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Police State University

Opinion | May 6, 2013

When dissenters challenge the higher education industry to prove the worth of a liberal arts degree, many support the academy by pointing to the “breadth and depth” that students gain at a liberal arts college. The depth, of course, comes from the student’s chosen major or concentration – a student majoring in psychology, for instance, would have a deep, robust knowledge of psychology upon graduation. The breadth, more importantly, develops from distribution requirements and core curricula. The psychology student, then, will not only be well-versed in research methods and behavioral models, but in philosophy, government, and the economics, too. Opponents of the liberal arts typically worry about the latter word in the phrase, “art.” Art, to some, connotes intangible skills that may not be relevant in a tech-driven era. However, liberal arts students are famously good writers who understand that the word “art” does not simply mean what it did in elementary school painting class. Art, with respect to the liberal arts, is a vast field of culture which encapsulates many areas of study. Liberal arts students fully understand this aspect of their degree. How, then, are these same students so dangerously mistaking the meaning of the former word, “liberal”?

Recently, an article for the National Review Online detailed a horrifying restriction of free speech at Vassar College. Vassar, like Tufts, is a liberal arts school renowned for its diversity and progressive environment. At Vassar, the divestment movement has gained momentum and most students across campus seem to be in support of the campaign. The exception to this rule is Vassar Moderate, Independent, Conservative Alliance (MICA) group. To voice its opinion in the divestment debate, the group invited a proponent of conventional energy industries to speak on campus. Soon after the group advertised this event, divestment supporters attempted to stifle this conversation by ripping and defacing posters for the speaking

engagement. Worse still, a pro-divestment group on campus vehemently begged to pay the speaker not to come to campus. Members of the MICA spoke to news outlets and expressed concern over the fact that conservatives at Vassar are often silenced by the louder, progressive students. Unfortunately, this brazen act of disrespect to the First Amendment is becoming commonplace at liberal arts colleges across the country. It may be too simple to declare this conflict one of liberals versus conservatives. Rather, I’d determine this conversation to be one about political correctness, diversity, and freedom of speech, and how these ideas coexist, converge, and conflict at the university level.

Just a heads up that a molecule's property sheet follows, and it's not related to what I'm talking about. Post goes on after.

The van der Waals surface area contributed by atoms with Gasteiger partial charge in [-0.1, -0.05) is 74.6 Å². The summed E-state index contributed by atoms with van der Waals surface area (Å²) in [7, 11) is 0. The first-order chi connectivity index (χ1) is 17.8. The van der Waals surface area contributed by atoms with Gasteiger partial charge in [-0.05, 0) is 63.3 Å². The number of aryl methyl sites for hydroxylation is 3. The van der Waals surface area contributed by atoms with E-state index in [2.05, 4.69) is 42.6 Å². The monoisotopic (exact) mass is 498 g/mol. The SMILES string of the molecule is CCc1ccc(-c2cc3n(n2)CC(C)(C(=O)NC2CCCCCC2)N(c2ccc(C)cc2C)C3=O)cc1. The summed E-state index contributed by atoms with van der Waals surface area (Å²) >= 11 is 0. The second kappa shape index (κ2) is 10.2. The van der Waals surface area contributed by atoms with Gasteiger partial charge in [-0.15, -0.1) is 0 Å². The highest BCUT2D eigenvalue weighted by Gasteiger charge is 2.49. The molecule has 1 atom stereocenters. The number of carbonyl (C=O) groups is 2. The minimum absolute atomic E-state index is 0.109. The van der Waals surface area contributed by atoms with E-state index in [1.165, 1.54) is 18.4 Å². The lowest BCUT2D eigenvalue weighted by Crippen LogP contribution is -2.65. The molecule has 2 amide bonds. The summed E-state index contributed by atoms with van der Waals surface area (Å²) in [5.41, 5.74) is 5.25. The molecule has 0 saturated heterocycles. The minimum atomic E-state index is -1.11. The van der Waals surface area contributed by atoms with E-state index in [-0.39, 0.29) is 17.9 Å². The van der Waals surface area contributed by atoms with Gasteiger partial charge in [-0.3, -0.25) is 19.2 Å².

Political correctness has really only been a recognizable feature of language since the 1980s or 1990s. When searching the term “political correctness” online, it is difficult to find one, comprehensive definition – the debate over political correctness is heated in certain arenas, and, as a result, some definitions are skewed and biased. One way to approach this lack of definition may be to provide two interpretations which oppose each other. One definition says that political correctness is concerned with avoiding language which excludes, insults, or marginalizes members of a community. This camp of political correctness advocates for a more inclusive lexicon: “spokeswoman” instead of “spokesman,” or, more recently, “owner’s bedroom” instead of “master bedroom.” This expression of political correctness can be blamed only for encouraging circumlocution, but, at its core, it attempts to promote inclusion regardless of gender, race, socioeconomic status, etc. This is a noble goal. Politically correct diction, as I’ll refer to the goal of this first definition, suggests ways in which we can speak more respectfully and tolerantly.

The second interpretation of PC focuses on the dangerous extremes of the movement. Professor Marilyn Edelstein of Santa Clara University writes that political correctness “has been

defined by those opposed to and fearful of viewpoints they lump together under this loaded term.” This definition more nearly approaches the epidemic of shaming and silencing that is infecting college campus across the country. More than encouraging respectful diction, this brand of political correctness glorifies a certain mindset as the “correct” one and assumes all others inferior. At universities such as Tufts, this mindset is typically liberal, fueled by secularism, social activism, and progressive values. The PC majority will slander students with different priorities as “racist,” “homophobic,” and “sexist.” Ironically, these hyper-PC students that to label a Catholic student a homophobe or a white student privileged is, in itself, oppressive.